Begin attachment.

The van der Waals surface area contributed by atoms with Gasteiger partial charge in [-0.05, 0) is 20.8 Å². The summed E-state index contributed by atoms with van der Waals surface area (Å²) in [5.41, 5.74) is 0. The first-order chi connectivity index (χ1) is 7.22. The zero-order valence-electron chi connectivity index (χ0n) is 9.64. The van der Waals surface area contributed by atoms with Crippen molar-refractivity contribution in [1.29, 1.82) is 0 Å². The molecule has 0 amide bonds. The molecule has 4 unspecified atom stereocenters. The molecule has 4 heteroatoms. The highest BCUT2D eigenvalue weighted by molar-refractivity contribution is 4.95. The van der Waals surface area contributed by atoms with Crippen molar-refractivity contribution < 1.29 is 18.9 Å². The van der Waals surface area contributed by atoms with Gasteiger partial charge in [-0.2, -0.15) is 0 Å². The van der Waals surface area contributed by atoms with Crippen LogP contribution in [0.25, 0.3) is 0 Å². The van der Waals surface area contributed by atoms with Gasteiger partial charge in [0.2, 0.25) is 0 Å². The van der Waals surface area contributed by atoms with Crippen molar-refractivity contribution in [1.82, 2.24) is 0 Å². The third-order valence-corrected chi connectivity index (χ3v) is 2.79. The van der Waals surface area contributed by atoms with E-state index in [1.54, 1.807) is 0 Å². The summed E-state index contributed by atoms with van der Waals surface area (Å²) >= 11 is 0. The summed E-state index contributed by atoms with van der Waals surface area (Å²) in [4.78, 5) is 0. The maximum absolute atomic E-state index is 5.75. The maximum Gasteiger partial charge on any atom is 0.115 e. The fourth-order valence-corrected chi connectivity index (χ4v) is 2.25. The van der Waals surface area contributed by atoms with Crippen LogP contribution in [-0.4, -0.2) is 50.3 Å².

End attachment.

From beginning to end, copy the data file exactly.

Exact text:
The van der Waals surface area contributed by atoms with Gasteiger partial charge in [-0.05, 0) is 20.8 Å². The summed E-state index contributed by atoms with van der Waals surface area (Å²) in [5.41, 5.74) is 0. The first-order chi connectivity index (χ1) is 7.22. The zero-order valence-electron chi connectivity index (χ0n) is 9.64. The van der Waals surface area contributed by atoms with Crippen molar-refractivity contribution in [1.29, 1.82) is 0 Å². The molecule has 0 amide bonds. The molecule has 4 unspecified atom stereocenters. The molecule has 4 heteroatoms. The highest BCUT2D eigenvalue weighted by molar-refractivity contribution is 4.95. The van der Waals surface area contributed by atoms with Crippen molar-refractivity contribution < 1.29 is 18.9 Å². The van der Waals surface area contributed by atoms with Gasteiger partial charge in [-0.2, -0.15) is 0 Å². The van der Waals surface area contributed by atoms with Crippen LogP contribution in [0.25, 0.3) is 0 Å². The van der Waals surface area contributed by atoms with Gasteiger partial charge in [0.2, 0.25) is 0 Å². The van der Waals surface area contributed by atoms with Crippen molar-refractivity contribution in [1.82, 2.24) is 0 Å². The third-order valence-corrected chi connectivity index (χ3v) is 2.79. The van der Waals surface area contributed by atoms with E-state index in [1.54, 1.807) is 0 Å². The summed E-state index contributed by atoms with van der Waals surface area (Å²) >= 11 is 0. The summed E-state index contributed by atoms with van der Waals surface area (Å²) in [4.78, 5) is 0. The maximum absolute atomic E-state index is 5.75. The maximum Gasteiger partial charge on any atom is 0.115 e. The fourth-order valence-corrected chi connectivity index (χ4v) is 2.25. The van der Waals surface area contributed by atoms with Crippen LogP contribution in [-0.4, -0.2) is 50.3 Å².